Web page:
Mark F. Newman, MD, is the Merel H. Harmel Professor of Anesthesiology and former chairman of Duke Anesthesiology. He previously served as the first medical director of Duke’s Global Perioperative Research Organization, director of the Perioperative Organ Protection Consortium and a professor in the Department of Medicine. Newman is best known for his work in assessing cognitive dysfunction and quality of life following coronary artery bypass graft surgery. Appointed chief of the Division of Cardiothoracic Anesthesia in 1994, he served (since 1996) as a senior fellow at the Duke Center for the Study of Aging and Human Development, where he studied genetic predictors of short- and long-term cognitive dysfunction, myocardial infarction and perioperative organ injury. He was also a member of Duke Clinical Research Institute’s Multicenter Outcomes Research faculty. Newman joined Duke as an assistant professor of anesthesiology in 1992 and has trained and mentored more than 30 Duke cardiothoracic anesthesiology fellows. He has appeared on NBC Nightly News, North Carolina Now, and The Today Show, and has been invited to speak at more than 200 national and international meetings. In 2006, he was awarded the Bernard H. Eliasberg Medal for significant contributions in the field of anesthesiology, critical care and pain management. Newman earned his medical degree at the University of Louisville School of Medicine before completing a fellowship in cardiac anesthesiology at Duke University Medical Center.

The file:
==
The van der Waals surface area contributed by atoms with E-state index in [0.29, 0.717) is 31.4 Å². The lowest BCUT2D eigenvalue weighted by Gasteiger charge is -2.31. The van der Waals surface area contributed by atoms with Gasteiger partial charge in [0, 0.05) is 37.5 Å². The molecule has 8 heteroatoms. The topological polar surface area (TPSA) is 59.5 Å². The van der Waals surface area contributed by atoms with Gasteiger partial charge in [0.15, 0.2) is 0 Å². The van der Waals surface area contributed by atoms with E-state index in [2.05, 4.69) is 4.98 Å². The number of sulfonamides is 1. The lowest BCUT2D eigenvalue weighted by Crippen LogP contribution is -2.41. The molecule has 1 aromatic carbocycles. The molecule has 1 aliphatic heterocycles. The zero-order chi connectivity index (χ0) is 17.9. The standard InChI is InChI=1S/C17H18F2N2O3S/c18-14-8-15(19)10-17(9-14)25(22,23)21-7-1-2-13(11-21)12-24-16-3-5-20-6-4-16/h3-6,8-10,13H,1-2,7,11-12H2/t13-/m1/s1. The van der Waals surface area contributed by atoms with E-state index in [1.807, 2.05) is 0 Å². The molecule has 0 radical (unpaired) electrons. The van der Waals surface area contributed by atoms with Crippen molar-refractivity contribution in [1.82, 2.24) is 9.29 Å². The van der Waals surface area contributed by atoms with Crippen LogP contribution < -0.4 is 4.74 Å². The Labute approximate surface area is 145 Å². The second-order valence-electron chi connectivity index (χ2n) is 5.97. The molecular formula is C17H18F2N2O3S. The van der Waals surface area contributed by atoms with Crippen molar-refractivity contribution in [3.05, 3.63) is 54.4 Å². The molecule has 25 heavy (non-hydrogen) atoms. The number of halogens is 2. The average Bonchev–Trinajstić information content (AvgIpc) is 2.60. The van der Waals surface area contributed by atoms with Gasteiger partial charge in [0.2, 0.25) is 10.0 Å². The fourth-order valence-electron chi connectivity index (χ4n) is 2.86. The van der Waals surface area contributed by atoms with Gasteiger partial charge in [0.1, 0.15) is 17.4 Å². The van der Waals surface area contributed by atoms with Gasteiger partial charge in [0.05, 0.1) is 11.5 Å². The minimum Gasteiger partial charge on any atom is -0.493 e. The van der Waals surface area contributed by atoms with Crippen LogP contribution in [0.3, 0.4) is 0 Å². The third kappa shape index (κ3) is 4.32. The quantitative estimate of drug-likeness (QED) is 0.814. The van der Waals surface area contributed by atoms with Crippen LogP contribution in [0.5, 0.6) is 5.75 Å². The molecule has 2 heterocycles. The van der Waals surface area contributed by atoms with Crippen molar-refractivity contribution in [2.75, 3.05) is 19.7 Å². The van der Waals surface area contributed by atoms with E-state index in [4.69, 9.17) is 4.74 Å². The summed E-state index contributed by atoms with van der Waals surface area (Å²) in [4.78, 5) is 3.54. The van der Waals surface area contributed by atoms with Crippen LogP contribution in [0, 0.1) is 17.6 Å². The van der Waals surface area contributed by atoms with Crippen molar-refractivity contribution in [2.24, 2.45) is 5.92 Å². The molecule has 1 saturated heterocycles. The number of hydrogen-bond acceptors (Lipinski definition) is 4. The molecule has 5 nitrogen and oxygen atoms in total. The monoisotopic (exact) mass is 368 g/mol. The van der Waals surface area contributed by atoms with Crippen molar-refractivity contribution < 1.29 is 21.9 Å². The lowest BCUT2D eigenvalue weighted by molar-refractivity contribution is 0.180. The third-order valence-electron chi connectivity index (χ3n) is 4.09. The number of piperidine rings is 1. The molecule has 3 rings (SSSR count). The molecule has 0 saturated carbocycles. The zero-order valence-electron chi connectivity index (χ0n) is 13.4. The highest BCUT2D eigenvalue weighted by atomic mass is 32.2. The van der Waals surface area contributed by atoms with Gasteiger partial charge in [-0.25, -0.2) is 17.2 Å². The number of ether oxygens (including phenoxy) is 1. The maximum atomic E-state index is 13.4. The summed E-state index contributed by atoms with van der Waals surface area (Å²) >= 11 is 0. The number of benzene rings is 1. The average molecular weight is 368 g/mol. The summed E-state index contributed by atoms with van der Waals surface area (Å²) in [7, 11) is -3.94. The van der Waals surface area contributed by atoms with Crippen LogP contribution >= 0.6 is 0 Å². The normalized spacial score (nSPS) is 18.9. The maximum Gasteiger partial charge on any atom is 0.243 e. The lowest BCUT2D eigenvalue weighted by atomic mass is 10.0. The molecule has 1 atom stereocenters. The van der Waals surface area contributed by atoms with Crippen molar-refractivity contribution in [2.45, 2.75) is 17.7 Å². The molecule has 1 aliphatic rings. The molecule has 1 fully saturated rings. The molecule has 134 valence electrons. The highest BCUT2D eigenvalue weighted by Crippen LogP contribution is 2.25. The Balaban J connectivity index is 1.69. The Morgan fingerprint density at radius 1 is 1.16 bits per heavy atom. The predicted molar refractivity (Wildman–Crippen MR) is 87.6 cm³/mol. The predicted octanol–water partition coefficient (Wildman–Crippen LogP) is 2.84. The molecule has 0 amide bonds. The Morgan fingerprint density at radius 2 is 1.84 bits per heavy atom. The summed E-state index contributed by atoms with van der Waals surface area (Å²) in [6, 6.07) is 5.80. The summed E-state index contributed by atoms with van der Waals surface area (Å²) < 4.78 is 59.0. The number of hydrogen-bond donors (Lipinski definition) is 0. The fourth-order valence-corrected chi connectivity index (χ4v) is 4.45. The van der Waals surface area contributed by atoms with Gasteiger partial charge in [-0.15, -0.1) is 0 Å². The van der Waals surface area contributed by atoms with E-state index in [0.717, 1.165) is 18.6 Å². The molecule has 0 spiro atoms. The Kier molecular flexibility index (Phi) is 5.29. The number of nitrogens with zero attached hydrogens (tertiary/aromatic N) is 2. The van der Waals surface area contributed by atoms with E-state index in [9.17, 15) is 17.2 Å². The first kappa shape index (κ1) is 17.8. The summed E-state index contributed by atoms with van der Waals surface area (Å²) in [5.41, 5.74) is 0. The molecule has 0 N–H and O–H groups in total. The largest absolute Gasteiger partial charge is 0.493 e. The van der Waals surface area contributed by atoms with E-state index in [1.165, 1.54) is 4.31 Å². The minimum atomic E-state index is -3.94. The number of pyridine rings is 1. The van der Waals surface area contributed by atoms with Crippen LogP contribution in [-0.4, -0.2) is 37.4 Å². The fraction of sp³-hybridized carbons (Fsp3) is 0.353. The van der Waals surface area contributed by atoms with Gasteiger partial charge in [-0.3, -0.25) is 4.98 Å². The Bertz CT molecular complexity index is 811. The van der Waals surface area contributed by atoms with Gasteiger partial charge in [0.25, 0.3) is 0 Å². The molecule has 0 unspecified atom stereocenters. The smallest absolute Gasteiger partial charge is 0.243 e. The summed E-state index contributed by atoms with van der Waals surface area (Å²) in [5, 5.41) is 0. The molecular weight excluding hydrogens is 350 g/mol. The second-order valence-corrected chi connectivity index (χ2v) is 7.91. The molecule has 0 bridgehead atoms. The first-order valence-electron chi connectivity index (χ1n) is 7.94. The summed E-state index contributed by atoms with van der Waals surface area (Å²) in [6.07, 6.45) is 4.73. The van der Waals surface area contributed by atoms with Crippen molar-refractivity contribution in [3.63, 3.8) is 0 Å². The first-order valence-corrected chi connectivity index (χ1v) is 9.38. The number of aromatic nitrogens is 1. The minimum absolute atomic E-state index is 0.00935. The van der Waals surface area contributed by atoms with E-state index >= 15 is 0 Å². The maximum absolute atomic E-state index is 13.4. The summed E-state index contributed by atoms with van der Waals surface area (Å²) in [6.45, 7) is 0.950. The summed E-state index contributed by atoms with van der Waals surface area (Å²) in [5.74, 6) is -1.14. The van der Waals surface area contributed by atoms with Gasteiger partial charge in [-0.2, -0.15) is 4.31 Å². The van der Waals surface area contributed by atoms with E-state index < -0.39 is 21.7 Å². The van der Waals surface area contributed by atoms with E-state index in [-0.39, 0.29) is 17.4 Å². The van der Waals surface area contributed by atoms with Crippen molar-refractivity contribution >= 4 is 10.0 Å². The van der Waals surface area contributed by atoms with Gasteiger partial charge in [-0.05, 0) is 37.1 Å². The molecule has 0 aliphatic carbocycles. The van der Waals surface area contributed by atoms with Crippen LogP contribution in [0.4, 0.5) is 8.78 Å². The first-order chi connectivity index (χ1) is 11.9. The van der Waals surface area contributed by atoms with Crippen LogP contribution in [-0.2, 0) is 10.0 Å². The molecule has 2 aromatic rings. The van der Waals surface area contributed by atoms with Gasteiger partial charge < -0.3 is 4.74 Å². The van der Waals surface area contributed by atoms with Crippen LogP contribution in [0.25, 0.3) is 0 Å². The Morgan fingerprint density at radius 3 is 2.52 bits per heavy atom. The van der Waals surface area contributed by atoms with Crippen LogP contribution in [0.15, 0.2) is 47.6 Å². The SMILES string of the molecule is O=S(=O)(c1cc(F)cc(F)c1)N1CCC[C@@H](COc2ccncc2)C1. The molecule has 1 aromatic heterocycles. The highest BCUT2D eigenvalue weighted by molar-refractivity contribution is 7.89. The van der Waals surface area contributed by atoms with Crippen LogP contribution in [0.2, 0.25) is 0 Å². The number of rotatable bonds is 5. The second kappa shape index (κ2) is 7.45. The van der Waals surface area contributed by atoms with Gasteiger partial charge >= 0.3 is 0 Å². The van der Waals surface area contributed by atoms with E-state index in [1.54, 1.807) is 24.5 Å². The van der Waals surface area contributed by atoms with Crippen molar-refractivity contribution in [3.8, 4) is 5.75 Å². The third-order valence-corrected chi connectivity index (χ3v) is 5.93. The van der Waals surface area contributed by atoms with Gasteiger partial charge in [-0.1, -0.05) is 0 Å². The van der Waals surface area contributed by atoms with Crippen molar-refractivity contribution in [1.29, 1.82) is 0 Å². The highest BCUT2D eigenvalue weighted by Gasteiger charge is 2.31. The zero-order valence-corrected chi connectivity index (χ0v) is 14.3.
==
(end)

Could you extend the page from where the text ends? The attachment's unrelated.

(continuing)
Given by Duke University
Merel H. Harmel, MD, the “founding father” of Duke Anesthesiology, was a professor emeritus who served as the department’s chairman from 1971 to 1983. He notably led the development of the world’s first electronic vital signs-monitoring system. Originally known as Duke Automatic Monitoring Equipment (DAME), the equipment was installed in Duke University Hospital when it was built in 1980. Similar equipment is now standard in all operating rooms across the nation. Harmel brought international prominence to Duke’s anesthesiology department and was a strong advocate for medical student and resident education. This endowment was established in his honor by Duke University.